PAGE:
The Last of Us 2 opens around the time the original ended, with Joel (voiced by Troy Baker) telling his brother Tommy (Jeffrey Pierce) the truth about what happened at the hospital towards the end of the first game, the truth he hid from Ellie (Ashley Johnson). Soon after, Joel visits Ellie at her new home inside the settlement in Jackson, Wyoming. There seems to be a distance and coldness between the two, possibly brought on by their final conversation in The Last of Us, but that thaws after Joel presents Ellie with a guitar and plays Pearl Jam's “Future Days”, simultaneously fulfilling the promise Ellie asked of him in the first game and foreshadowing the events of The Last of Us 2.
On a morning five years later, Ellie is woken up by her new friend Jesse (Stephen Chang). Their exchange reveals that Ellie kissed Jesse's ex-girlfriend Dina (Shannon Woodward) the night before, which brings the confirmation of her sexuality into the main game, having been introduced in the prequel expansion The Last of Us: Last Behind. Ellie and Dina set off on a routine patrol mission outside the Jackson settlement, but it winds up being a lot more after they learn of some bad news. That ultimately gets the characters to Seattle, Washington, which is where most of the action takes place in The Last of Us 2, involving a militia known as the Washington Liberation Front and a Christian cult called Seraphites.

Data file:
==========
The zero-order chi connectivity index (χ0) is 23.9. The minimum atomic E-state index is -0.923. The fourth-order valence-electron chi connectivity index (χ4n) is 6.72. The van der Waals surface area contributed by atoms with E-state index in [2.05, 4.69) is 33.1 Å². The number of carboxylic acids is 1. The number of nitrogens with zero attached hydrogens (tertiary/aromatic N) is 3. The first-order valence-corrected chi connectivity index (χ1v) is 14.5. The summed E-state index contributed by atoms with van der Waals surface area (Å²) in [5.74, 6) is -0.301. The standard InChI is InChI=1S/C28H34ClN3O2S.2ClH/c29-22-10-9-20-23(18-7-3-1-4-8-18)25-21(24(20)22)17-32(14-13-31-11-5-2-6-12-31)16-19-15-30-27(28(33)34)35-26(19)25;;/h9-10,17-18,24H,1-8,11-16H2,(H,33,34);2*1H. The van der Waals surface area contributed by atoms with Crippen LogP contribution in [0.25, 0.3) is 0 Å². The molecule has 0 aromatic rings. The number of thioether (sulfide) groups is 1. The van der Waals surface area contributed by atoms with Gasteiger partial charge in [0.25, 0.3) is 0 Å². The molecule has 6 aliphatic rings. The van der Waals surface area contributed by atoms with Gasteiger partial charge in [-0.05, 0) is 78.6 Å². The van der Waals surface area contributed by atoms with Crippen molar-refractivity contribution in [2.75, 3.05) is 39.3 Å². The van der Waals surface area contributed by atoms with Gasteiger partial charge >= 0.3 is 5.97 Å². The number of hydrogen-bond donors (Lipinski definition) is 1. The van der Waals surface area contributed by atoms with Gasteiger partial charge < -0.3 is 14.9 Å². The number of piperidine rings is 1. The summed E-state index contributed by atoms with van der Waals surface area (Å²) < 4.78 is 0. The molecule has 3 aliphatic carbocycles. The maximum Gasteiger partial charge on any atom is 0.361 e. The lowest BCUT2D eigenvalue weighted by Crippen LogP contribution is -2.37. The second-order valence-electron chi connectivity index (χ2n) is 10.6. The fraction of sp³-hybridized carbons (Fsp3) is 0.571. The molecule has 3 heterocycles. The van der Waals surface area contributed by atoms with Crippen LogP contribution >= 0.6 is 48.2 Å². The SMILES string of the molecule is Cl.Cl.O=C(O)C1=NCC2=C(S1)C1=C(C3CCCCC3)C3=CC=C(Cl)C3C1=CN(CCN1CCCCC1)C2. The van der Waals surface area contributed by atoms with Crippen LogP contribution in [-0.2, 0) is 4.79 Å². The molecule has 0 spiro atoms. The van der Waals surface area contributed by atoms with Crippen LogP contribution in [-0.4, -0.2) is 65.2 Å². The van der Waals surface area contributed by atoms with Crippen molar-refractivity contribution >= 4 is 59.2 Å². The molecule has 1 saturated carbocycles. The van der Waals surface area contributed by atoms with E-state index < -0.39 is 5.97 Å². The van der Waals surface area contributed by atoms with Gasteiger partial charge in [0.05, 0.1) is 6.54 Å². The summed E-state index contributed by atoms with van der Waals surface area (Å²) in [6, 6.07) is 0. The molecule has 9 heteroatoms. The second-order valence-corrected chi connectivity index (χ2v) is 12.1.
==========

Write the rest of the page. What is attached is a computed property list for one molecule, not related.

The devastated, overgrown city of Seattle brings a semblance of open world to The Last of Us 2, something that was missing from the first game. Armed with a map, you can roam around and find new places to investigate, which will grant you additional supplies or help you progress in your main quest. Most of it is optional, though. At times, The Last of Us 2 offers the opportunity to play with other characters, but we can't say more because Sony has forbidden critics from discussing specifics. And since the central story is more concentrated in time than before, The Last of Us 2 deepens the experience by the use of flashbacks, which are also the gateway to its happier sections.